Former prof charged for murder

Rose Marie Kuehni could serve a life prison sentence for the alleged murder of her boyfriend.

Olivia Johnson

A former University of Minnesota adjunct professor is awaiting conviction for allegedly killing her boyfriend last November.
Authorities say Rose Marie Kuehni  shot and killed Douglas Bailey at their home in Prescott, Wis., and could receive life in prison for first-degree intentional homicide, according to a criminal complaint filed with the Pierce County Circuit Court in December. Additionally, Kuehni could receive 10 years and a $25,000 fine for hiding his corpse.
Kuehni began teaching construction management classes at the University in 2003, University spokesman Joseph Koktan said.
She was teaching two online classes at the time of the incident, Construction Management Faculty Director Peter Hilger said.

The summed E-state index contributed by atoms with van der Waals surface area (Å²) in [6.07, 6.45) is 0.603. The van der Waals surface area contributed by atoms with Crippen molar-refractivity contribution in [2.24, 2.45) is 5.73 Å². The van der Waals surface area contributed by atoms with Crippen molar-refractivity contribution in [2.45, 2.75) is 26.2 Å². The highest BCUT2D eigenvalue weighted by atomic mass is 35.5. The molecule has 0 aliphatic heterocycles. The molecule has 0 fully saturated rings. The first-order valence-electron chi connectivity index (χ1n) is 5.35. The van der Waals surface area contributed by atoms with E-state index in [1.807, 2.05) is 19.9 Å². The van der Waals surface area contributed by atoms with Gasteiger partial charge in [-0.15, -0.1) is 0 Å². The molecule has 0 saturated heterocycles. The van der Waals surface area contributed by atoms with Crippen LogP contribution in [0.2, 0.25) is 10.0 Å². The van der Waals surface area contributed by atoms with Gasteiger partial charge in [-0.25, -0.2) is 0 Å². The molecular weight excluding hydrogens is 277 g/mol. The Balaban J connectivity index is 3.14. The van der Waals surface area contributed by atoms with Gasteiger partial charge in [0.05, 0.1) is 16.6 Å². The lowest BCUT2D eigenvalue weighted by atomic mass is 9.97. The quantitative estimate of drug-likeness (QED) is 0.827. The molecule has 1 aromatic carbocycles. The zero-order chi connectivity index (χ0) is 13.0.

He said he worked with Kuehni for about 10 years and said students and faculty worked well with her.
“I was surprised and devastated by the news,” he said. “This took all of the faculty by surprise. We’re sad about it.”
Kuehni’s coworkers learned of the murder on Dec. 9, 2015, Hilger said.
Kuehni’s attorney, Mark Gherty, declined comment until a decision on her conviction is made.
According to the complaint, Bailey’s relatives in Peoria, Ill., reported him missing on Nov. 30, 2015, four days after they believe he went missing. The couple of five years planned to visit Illinois over the Thanksgiving holiday, but they never arrived, the complaint said.
According to the complaint, Kuehni shot her boyfriend twice in their bedroom after he threatened to rape and kill her. She then wrapped the body in bed sheets, plastic and duct tape, placed it in a box next to another box with his belongings and handed them off to friend Clarence Hicks several days later, the complaint said.
She hid the gun in her sister’s garage, according to the complaint.
Hicks met Kuehni near Peoria, Ill., and took the boxes to a remote area in Kentucky. He dropped off the boxes on the side of a mountain, the complaint said.
Kuehni did not tell Hicks what was inside the boxes, according to the court document.
Hicks informed investigators nearly two weeks later of the boxes’ location, and he was released, according to the complaint.